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Q. Dear Umbra,

With spring just around the corner, I’m wondering: What’s the scoop on rubber mulch from recycled tires? It’s often touted by the companies that produce it as “eco-friendly,” but is that true? Is there any risk of chemicals leaching from the rubber into the soil?

Danica G.
Kensington, Md.

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Rubber mulch. (Photo by Jason Taellious.)

A. Dearest Danica,

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Happy almost spring! As with so many of these thorny eco-dilemmas, the answer depends upon whom you ask. Passionate people on both sides of the mulch aisle will try to convince you that this product is the best or worst investment you will ever make. Happily for both of us, you asked me, arbiter of eco-sanity.

I love mulch, which keeps our soil healthy and happy while elbowing out pesky weeds, and I’m afraid I’m going to be rigid on this topic. The eco-friendliest mulch is the kind made from natural materials: leaves, compost, bark, and so forth. This kind of mulch does not need to market itself as eco-friendly, because its qualifications as such are naturally apparent. In fact, if it did have a marketing campaign, it would probably have to term itself eco-passionate or eco-intimate. Eco-suitorly?

Rubber mulch, on the other hand, is not so eco, nor is it particularly friendly. In fact, it poses some very real concerns — enough to give anyone pause before skidding in its direction.
Most recycled-rubber mulch is made from old tires, as you say. The increasing popularity of this product in athletic facilities, gardens, paths, and playgrounds (even under the White House swingset!) is viewed by some as a victory for recycling, since Americans cast off 290 million tires a year. The rubber industry is happy to be able to grind some up and resell them, the EPA is happy to not have them taking up space in our landfills, and some consumers are happy to put the resulting durable little nuggets — which are often brightly colored — to use.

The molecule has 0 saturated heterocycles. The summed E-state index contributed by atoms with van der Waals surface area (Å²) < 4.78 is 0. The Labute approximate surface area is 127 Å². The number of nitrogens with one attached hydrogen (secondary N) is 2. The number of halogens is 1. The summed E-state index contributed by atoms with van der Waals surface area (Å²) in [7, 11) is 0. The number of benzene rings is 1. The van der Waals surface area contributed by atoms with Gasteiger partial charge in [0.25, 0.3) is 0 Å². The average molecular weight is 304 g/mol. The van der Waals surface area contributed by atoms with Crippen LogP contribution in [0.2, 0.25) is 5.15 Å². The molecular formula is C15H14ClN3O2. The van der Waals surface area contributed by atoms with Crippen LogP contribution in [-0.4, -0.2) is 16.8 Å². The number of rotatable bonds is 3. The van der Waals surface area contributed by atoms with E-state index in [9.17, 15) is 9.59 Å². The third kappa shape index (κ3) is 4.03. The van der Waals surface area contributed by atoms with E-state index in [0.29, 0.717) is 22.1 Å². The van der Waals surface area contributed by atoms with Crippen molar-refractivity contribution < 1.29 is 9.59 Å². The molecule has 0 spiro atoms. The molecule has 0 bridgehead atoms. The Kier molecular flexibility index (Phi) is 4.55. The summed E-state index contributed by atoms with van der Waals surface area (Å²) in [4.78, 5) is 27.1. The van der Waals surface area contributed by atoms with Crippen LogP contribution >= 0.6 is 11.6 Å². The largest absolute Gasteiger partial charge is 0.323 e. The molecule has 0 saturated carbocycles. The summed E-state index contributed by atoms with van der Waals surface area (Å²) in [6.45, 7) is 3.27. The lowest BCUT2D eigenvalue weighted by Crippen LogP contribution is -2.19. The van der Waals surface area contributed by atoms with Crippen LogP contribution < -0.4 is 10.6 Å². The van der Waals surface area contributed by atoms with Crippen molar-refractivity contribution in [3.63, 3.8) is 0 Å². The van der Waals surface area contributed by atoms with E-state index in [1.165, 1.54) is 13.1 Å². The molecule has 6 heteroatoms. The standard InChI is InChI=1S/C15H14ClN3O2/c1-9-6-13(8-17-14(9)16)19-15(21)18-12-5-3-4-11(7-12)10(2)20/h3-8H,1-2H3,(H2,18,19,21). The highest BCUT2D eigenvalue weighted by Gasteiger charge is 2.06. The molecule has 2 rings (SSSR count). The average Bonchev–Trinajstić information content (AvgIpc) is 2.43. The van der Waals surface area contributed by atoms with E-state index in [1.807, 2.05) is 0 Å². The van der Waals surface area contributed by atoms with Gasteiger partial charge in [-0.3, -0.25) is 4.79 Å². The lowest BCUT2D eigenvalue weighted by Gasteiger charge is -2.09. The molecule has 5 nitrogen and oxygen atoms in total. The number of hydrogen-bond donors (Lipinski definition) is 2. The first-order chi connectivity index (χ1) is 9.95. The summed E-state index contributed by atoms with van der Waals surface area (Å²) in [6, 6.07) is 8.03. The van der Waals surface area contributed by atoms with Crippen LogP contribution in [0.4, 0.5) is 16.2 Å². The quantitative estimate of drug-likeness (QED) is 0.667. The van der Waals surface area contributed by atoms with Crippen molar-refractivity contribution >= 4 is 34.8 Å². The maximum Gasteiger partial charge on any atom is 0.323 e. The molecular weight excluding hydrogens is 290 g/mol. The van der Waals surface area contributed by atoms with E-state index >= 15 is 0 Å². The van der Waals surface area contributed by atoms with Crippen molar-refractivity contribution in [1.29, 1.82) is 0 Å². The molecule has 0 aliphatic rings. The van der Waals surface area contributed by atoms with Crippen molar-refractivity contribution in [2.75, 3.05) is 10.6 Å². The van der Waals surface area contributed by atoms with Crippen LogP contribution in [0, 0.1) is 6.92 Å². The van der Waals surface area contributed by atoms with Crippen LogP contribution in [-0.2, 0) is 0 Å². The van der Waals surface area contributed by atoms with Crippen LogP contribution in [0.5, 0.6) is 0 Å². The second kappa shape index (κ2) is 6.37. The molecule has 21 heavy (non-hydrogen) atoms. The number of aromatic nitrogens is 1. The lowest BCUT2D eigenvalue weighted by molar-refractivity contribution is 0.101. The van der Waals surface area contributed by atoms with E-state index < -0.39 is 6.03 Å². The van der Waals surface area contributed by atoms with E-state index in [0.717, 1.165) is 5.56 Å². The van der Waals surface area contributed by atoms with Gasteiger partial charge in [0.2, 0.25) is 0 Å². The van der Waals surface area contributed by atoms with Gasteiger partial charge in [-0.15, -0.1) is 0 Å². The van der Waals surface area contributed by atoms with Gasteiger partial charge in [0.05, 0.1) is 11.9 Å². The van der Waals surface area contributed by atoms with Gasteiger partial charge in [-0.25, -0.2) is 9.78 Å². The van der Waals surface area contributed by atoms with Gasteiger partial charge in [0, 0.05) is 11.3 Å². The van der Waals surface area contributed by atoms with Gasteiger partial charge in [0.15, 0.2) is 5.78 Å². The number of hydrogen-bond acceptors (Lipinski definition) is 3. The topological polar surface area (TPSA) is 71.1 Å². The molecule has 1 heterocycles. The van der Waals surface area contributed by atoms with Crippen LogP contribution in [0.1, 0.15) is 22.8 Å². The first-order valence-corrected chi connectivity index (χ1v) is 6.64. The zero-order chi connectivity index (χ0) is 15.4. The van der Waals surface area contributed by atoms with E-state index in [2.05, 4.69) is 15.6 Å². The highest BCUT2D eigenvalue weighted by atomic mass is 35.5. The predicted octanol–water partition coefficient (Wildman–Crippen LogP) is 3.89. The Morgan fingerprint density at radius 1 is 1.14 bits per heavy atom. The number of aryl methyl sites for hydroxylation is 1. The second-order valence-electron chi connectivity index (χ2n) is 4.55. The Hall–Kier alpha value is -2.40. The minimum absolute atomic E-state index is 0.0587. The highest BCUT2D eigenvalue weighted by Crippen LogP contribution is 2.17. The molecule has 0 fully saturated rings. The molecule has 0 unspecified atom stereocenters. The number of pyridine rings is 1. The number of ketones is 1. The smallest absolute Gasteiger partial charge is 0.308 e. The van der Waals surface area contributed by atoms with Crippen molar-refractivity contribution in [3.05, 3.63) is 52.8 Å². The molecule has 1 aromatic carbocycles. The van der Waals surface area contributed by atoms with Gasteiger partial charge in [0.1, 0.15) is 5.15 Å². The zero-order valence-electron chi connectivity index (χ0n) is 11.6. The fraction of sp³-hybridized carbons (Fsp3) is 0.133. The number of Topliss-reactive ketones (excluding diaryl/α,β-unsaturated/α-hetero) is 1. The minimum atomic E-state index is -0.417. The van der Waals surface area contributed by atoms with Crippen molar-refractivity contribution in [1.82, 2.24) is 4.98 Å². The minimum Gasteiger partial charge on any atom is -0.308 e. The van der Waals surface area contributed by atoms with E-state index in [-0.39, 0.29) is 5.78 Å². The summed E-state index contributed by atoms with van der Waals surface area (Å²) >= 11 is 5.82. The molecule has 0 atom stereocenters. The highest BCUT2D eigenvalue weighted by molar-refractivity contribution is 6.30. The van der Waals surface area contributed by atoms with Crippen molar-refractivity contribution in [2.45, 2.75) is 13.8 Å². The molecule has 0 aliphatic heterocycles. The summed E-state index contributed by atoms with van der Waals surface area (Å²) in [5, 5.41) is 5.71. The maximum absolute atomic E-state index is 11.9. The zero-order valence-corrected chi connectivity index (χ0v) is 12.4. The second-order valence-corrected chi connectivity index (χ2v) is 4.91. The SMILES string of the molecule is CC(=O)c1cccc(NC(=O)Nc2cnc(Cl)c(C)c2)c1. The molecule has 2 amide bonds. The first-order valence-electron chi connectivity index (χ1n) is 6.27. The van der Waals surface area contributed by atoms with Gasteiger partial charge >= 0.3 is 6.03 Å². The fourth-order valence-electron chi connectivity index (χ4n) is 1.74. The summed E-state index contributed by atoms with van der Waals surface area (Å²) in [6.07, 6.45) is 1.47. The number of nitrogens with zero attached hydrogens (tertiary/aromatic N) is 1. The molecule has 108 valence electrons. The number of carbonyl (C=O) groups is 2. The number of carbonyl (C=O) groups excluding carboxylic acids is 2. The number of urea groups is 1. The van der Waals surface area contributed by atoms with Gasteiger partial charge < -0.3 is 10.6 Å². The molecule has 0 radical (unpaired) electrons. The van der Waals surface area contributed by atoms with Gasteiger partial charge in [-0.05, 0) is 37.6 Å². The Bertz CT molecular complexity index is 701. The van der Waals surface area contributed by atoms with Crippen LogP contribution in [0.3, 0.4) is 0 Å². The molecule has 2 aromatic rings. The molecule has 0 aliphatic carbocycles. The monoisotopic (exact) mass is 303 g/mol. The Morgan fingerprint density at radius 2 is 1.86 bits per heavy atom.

However. Both proponents and opponents of this material agree that it contains all manner of potentially hazardous substances, including heavy metals such as zinc, cadmium, and lead; known carcinogens with fun names like butylated hydroxyanisole (claims to fame: “recognized carcinogen, suspected endocrine toxicant, gastrointestinal toxicant, immunotoxicant, neurotoxicant, skin and sense-organ toxicant”); and VOCs, or volatile organic compounds, including naphthalene and benzene.

The divisive question is: How much of this stuff leaches into our soil and water or offgasses into our air, causing harm to natural and human health? Officials from the EPA and from environmental agencies in California [PDF], Connecticut, and New York [PDF] have studied the rubber “crumbs” used in playgrounds and playing fields, and concluded that, while they can leach chemicals into groundwater, they don’t present an alarming public-health issue for users of these facilities. That’s assuming, of course, that you’re comfortable with the phrase “acceptable cancer risk.” I’m not fearmongering, I’m just always amazed at the things we are willing to accept.

Other experts are less sanguine. The Connecticut-based nonprofit Environment and Human Health, Inc., has assembled a thorough overview of rubber-mulch health concerns, and Linda Chalker-Scott, an urban horticulturist at Washington State University, pulls no punches [PDF]: “It is abundantly clear from the scientific literature that rubber should not be used as a landscape amendment or mulch. There is no question that toxic substances leach from rubber as it degrades, contaminating the soil, landscape plants, and associated aquatic systems. While recycling waste tires is an important issue to address, it is not a solution to simply move the problem to our landscapes and surface waters.”

I should also note, if you’re looking at mulch options, that some commercial wood chips are made from ground-up pallets and other industrial lumber, and can contain [PDF] arsenic, formaldehyde, and other nasties. If you choose wood chips, look for those that come from downed or pruned trees. You can find out more about mulch from our friends at Cornell — then hit up your local nursery or Master Gardeners to learn what’s best for your Kensington palace.